The well know Sistine Chapel in Rome was finished in 1481 - it was built as a Fortress

The 2nd Sistine Chapel in Savona was finished only tow years later

Pope Sixtus IV had a knack for nepotism. He solidified his hold on power in the Catholic Church by putting his relatives into charge. He appointed two family members as cardinals at a time when the church had less than 30 cardinals. One of his appointments was Giuliano della Rovere, his nephew. Giuliano became later Pope Julius II. We know him as the Pope who made Michelangelo decorate the ceiling of the Sistine Chapel and carve his grave at San Pietro in Vincoli, the parish of his uncle.

Sistine Chapel with Michelangelo's Frescos is the place where cardinals select the Pope

Pope Julius was a most talented diplomate and warrior prince. Using ever changing coalitions, he first defeated the Venetians, then turned against the Spanish and finally removed the French forces from Italy. By many historians, he is seen as the first leader who unified Italy. His achievements were the result of battle field victories though and not accepted by the surrounding powers. Living with a pope who collected 10% of global church revenue was one thing. Having a powerful prince controlling all of Italy another. Julius II’s successors lost almost everything he had gained. What remains are the Swiss Guards Julius II created in 1506 as personal protection. Their dress uniforms and parade weapons still reflect the time of their creation.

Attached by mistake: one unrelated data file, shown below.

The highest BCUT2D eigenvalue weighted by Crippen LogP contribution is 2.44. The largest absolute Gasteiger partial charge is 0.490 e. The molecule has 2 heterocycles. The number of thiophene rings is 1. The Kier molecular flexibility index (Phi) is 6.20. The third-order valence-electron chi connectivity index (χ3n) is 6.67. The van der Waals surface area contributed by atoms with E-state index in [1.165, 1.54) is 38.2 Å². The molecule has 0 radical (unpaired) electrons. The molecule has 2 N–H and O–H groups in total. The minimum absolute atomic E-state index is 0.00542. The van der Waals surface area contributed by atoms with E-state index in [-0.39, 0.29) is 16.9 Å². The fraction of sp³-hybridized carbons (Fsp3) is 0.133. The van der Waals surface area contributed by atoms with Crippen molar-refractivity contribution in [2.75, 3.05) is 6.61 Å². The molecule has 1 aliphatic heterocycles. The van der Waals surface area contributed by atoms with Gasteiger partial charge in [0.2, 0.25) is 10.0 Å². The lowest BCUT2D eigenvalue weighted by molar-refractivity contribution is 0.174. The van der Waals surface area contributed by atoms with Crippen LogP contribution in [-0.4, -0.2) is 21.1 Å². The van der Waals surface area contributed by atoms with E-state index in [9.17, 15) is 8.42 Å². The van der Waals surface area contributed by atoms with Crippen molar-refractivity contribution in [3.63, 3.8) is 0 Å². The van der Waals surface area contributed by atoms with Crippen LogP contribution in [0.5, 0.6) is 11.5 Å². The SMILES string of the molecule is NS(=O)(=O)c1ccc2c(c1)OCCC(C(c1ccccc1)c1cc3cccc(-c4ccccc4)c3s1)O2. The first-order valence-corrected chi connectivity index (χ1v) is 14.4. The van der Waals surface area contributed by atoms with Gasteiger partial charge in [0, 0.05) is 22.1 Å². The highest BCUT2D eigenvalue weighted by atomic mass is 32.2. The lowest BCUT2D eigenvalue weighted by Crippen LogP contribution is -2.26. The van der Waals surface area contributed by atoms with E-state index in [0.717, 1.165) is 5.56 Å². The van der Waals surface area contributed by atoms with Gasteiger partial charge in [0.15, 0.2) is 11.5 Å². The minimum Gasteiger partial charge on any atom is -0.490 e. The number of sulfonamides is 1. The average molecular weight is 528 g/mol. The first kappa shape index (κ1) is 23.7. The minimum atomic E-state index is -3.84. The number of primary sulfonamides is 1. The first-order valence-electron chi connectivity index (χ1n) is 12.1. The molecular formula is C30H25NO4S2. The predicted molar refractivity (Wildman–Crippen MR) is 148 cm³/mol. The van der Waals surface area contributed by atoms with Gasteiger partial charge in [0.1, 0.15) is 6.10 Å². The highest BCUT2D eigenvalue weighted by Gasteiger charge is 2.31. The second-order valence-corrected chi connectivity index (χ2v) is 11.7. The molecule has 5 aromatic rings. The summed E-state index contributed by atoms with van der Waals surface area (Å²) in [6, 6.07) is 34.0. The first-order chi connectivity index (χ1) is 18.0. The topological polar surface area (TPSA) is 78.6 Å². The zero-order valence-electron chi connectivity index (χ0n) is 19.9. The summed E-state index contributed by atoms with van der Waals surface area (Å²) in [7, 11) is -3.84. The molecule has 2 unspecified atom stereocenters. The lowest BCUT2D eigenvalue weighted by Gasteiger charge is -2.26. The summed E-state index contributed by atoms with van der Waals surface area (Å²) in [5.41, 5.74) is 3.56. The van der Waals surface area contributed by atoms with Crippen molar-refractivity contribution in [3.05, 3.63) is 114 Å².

The Swiss Guard at a recent Parade in their 500 Years old Dress Uniform

We lifted anchor at 1 pm and slowly sailed from Savona to Noli, another important medieval town on the Ligurian coast. As Genoa, it participated in the first crusade (1099) providing ships and logistics. Its contributions was highly appreciated and officially recognised by the Kings of Jerusalem.

Noli seen from the Castello di Monte Orsino today

Noli gained independence in 1092 and was only subject to the rules of the Holy German Emperor. But as a small town, it wanted to have a strong ally and signed a mutual defence alliance with Genoa which lasted to the end of the Genovese Republic in 1798. Much of Noli’s medieval heritage still exists. We could not resist the temptation to climb up to the Monte Orsino Castle which protected the town on the mountain side.

Monte Orsino Castle lost its military Value a long Time ago - it is still in quite good shape

Most Visitor though come to Noli for the Beaches not for the History

After Noli, it was time to lift anchor again and move to Finale Ligure where we are going to stay for the night. Helen, our chef, promised a Salad Nicoise with water melon and lobster spaghetti. The wine will local Vermentino (white) and Dolceaqua (red).s

Finale Ligure tonight - our anchor and dinner place - the Genovese Castle is centre right